Young Stand-up Comedians Stand Up for Hillary

At a late-night Bushwick event called Chillary NYC, they whacked the Bernie Bros

Benari Poulten

On a stage in Gold Sounds, a bar in Bushwick, Rachel Coleman stood in front a Hillary Clinton banner and started her comedy act with a dig at two Republican presidential candidates. “I’m way more scared of Ted Cruz than I am of Donald Trump,” she said, “Trump is like a nerd in high school, trying to be cool with the popular kids—he’s like, ‘Hey Tiffany, I hate Mexicans too! My dad has a pool table. Come over!’” She paused for the high-pitched laughter of about a hundred people in the audience before delivering the crux of her joke—“Whereas Ted Cruz would come to your house and personally steal your birth control. And then give you the creepiest kiss on the forehead. Terrifying.”

Coleman is one of 11 stand-up comedians who spoke at “Chillary NYC,” hosted by Heather Fink, a part-time comedian and full-time filmmaker. The event, which started at 11:59 p.m. on April 16 and ended at 4 a.m. on Sunday the 17th, was a last-minute show that Fink organized because she felt “it was time.” She said she thought it essential to create a positive event to lighten people up, have fun, and “provide a happy space where we can openly support Hillary Clinton and speak our minds without hateful Facebook comments and Twitter trolls.”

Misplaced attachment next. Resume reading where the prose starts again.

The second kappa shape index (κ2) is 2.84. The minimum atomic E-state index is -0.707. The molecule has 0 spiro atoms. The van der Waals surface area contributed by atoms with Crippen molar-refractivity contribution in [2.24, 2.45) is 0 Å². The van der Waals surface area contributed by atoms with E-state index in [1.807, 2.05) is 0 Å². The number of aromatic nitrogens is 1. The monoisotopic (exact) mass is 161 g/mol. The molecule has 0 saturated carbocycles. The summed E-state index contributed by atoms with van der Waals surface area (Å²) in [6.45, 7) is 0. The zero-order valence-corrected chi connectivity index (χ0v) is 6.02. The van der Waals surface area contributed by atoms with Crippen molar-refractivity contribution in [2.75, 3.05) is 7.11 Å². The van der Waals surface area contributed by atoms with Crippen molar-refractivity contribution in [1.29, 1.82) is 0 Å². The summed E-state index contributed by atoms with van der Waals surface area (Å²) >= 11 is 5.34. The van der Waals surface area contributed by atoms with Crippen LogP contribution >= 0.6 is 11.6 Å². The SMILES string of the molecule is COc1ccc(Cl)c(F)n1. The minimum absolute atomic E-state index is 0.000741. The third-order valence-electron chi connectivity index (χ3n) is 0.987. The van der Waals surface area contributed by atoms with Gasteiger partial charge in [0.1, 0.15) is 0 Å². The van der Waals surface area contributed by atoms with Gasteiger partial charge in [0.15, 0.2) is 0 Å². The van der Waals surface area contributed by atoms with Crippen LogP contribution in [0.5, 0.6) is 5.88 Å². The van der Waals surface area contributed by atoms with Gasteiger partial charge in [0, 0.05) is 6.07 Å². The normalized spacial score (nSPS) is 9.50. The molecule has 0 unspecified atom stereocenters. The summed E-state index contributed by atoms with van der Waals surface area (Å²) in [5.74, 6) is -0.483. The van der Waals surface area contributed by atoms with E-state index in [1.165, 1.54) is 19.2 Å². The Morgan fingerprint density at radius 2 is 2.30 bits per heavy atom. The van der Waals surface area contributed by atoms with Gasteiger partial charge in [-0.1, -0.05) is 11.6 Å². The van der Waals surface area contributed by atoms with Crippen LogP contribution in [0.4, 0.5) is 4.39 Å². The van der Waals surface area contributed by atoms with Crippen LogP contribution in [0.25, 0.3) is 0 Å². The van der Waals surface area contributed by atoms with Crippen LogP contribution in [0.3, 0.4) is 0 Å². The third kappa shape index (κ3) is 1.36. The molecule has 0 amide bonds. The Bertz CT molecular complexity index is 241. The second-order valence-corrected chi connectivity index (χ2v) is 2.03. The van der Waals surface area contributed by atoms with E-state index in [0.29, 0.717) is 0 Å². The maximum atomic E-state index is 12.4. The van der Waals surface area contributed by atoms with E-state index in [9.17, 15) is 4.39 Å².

Coleman, too, speaking just before her act, talked about the onslaught of negative social media attention that she says Clinton supporters receive. “A lot of comedians have been in the closet for being Hillary Clinton supporters. We whisper about it in parties,” she said. “I’m a comedian and I go to open mics often, and every time I bring up Hillary the men in the room all suck in their breath.” She continued, “My friends and I, we whisper about it because we don’t want to get into a fight—the Bernie Bros are always yelling at us!”

Fink says she knows a lot of Hillary supporters who are in the closet, “because they don’t want to deal with the nagging of the Berners.” But, she added, “If Brooklyn is Bernie’s terrain, he’s on my turf because I’m with her.”